Note that the crowd on this holy day, though all Jewish, lived in a variety of countries. When the disciples began speaking in other languages a crowd naturally gathered to see what was happening. It was very quickly realized by those in the crowd that over 12 different languages were being spoken.
And when word of this went out, the multitude came together and were confounded, because each one heard them speaking in his own language. (Acts 2:6)
What the above verse tells us is that the REAL miracle of Pentecost was centered on the ear - hearing - and not in the speaking! Note that all those present CLEARLY were able to understand all the words that were spoken since the good news of God's kingdom was being announced in the language they grew up with. The next verses in the chapter help us further understand the meaning behind Acts 2:6. The crowd knew the apostles were all from Galilee by their accent.
7 They were excited and amazed, and said: Don’t all these who are speaking come from Galilee? (Acts 2:7)
Verse 8 then tells us exactly what was happening.
"Then how is it that we HEAR each one in our own language in which we were born?" (Acts 2:8)
On the holy day of Pentecost God caused a miracle in hearing AND speaking. What took place on this eventful day can be summarized as follows.
Peter gave a message in a language known by those to whom he spoke
- Visitors to Jerusalem from around the globe heard, at the same time, the message given in their native language
The listeners of the message asked Peter a question (see verse 37) and received a reply that they heard in the language they grew up with.
Nowhere in Acts 2 does it state or imply that tongues speaking entailed making sounds that no one could understand
The Corinthian problem
The church in Corinth was riddled with problems. Paul tackles several of these in both his first and second letter to the church in the city. Their problems included divisions over leaders, taking each other to court, sacrificing to idols, incorrectly taking the Passover, and more! For whatever reason, the church in Corinth was especially amazed and fixated on what today is called speaking in tongues. Paul begins to tackle their problem in this area by stating some of the many ways the Holy Spirit can be manifested in the life of a believer.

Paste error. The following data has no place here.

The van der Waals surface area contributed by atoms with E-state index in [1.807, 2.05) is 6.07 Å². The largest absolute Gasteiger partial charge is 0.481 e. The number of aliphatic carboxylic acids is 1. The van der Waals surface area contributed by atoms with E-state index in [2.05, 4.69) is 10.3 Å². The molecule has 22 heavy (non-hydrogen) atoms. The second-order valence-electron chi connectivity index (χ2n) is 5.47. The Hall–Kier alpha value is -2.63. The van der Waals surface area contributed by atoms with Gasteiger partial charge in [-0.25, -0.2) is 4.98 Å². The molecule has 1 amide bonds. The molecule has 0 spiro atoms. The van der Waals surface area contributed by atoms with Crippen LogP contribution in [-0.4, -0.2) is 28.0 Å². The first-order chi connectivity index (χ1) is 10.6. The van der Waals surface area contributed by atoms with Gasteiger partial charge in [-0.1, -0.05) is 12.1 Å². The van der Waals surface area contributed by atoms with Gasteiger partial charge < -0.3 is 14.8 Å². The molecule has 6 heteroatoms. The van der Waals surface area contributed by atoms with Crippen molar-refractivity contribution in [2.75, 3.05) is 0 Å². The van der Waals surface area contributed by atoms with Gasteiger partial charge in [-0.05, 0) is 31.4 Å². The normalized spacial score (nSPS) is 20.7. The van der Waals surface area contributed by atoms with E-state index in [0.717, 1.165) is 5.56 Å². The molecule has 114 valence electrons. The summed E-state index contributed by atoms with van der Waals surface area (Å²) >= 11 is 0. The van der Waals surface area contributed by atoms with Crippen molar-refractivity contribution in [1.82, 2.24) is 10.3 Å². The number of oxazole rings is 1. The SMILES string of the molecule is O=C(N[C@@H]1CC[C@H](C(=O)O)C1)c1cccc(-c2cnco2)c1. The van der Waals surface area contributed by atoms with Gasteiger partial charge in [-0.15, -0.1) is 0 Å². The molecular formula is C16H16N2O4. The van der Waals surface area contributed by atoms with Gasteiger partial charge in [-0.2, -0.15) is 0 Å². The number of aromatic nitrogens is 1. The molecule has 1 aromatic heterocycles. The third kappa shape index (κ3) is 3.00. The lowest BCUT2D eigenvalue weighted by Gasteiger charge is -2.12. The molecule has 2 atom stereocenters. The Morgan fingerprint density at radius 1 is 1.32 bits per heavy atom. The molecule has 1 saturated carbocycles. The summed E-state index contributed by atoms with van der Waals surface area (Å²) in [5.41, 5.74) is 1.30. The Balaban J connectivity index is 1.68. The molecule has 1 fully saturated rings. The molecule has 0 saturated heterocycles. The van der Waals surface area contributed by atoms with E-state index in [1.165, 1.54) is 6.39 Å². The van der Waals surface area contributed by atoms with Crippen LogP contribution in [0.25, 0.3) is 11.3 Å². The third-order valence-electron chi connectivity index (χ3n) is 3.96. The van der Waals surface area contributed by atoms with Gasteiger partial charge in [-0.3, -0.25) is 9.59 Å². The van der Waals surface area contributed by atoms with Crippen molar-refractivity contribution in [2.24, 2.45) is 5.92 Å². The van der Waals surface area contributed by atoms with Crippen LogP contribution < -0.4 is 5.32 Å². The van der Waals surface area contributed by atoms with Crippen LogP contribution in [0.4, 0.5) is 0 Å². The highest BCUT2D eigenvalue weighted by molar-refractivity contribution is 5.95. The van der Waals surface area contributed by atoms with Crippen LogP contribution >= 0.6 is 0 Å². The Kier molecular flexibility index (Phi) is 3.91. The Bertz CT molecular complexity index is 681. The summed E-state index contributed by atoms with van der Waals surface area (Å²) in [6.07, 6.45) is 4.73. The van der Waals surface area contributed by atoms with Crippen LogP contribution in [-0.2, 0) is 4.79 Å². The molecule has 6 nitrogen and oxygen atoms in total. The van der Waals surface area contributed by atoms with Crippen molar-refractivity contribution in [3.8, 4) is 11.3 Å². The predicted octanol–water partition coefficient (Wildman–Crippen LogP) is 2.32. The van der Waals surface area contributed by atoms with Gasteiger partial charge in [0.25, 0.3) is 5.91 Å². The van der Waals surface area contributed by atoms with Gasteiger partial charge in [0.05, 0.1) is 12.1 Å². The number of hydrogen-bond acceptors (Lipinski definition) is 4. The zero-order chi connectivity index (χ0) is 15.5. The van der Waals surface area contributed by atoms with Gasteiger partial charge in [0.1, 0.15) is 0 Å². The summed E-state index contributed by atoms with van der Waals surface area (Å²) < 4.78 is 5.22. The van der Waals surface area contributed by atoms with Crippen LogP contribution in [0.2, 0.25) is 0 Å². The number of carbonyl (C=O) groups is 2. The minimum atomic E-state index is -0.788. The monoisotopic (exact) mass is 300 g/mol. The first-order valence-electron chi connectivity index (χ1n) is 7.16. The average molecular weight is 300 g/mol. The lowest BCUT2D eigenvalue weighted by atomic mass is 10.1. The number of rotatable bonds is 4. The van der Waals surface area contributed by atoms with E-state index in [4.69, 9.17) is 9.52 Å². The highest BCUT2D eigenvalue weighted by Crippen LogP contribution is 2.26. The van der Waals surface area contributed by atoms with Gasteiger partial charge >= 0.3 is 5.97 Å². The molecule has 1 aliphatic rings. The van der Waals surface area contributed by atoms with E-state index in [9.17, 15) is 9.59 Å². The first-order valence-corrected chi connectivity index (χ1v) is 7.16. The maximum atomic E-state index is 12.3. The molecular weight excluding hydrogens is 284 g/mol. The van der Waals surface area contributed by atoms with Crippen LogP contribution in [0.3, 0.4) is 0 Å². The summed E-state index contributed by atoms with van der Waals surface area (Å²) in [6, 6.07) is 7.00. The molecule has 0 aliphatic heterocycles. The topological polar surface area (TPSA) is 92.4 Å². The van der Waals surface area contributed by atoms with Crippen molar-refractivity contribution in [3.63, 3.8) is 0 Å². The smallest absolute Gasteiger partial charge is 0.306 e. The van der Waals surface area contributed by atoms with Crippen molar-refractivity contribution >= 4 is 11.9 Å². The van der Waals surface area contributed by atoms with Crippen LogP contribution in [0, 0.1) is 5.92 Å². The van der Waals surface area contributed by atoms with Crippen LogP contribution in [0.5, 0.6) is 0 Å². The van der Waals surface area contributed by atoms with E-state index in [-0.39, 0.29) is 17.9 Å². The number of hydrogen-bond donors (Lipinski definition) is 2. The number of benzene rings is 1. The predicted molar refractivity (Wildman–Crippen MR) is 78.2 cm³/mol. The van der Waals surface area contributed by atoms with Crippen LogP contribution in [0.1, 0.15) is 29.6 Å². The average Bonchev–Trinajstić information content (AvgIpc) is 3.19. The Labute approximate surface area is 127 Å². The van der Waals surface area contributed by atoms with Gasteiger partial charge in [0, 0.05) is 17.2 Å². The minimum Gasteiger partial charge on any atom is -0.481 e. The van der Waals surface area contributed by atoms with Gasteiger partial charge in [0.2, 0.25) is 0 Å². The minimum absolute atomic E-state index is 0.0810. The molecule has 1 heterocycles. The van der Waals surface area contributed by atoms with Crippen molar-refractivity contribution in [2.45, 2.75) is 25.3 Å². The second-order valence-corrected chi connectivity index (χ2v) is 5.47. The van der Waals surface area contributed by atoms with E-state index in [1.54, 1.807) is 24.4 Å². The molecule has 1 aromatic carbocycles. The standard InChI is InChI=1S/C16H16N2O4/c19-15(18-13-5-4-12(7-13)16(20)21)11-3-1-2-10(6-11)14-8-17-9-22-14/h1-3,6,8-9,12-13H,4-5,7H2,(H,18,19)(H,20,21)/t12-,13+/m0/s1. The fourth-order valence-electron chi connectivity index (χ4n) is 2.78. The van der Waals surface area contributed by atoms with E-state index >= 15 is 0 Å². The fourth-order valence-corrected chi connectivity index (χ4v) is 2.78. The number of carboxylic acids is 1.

"But the manifestation of the Spirit is given to each one for the benefit of all. For to one, a word of wisdom is given by the Spirit; and to another, a word of knowledge according to the same Spirit; And to a different one, faith by the same Spirit; and to another, gifts of healing by the same Spirit. And to another, the working of miracles; and to another, prophecy; and to another, discerning of spirits; and to a different one, various languages; and to another, the interpretation of languages." (1Corinthians 12:7-10, HBFV)
Note something very interesting with Paul's list of gifts. He lists gifts related to languages (tongues) last! This is his way of conveying it relative importance compared to other spiritual gifts. To reiterate his point, a few verses later he lists SOME of the responsibilities and works of service God has caused to appear in his church.
in the first place apostles, in the second place prophets, and in the third place teachers . . . (verse 28)
The LAST responsibility listed by Paul is "languages" (tongues - verse 28). The apostle then finishes and sums up his entire discussion.
" . . . and yet I show you a way far surpassing all these." (1Corinthians 12:31)
The gift of speaking in other languages or tongue exists for only a short time and is manifested only when it fulfills God's purpose. After Jesus returns to the earth to reign and rule mankind will again speak a single language and the gift so touted by many will completely cease.
8 Love is eternal. There are inspired messages, but they are temporary; there are gifts of speaking in strange tongues, but they will cease; (1Corinthians 3:8)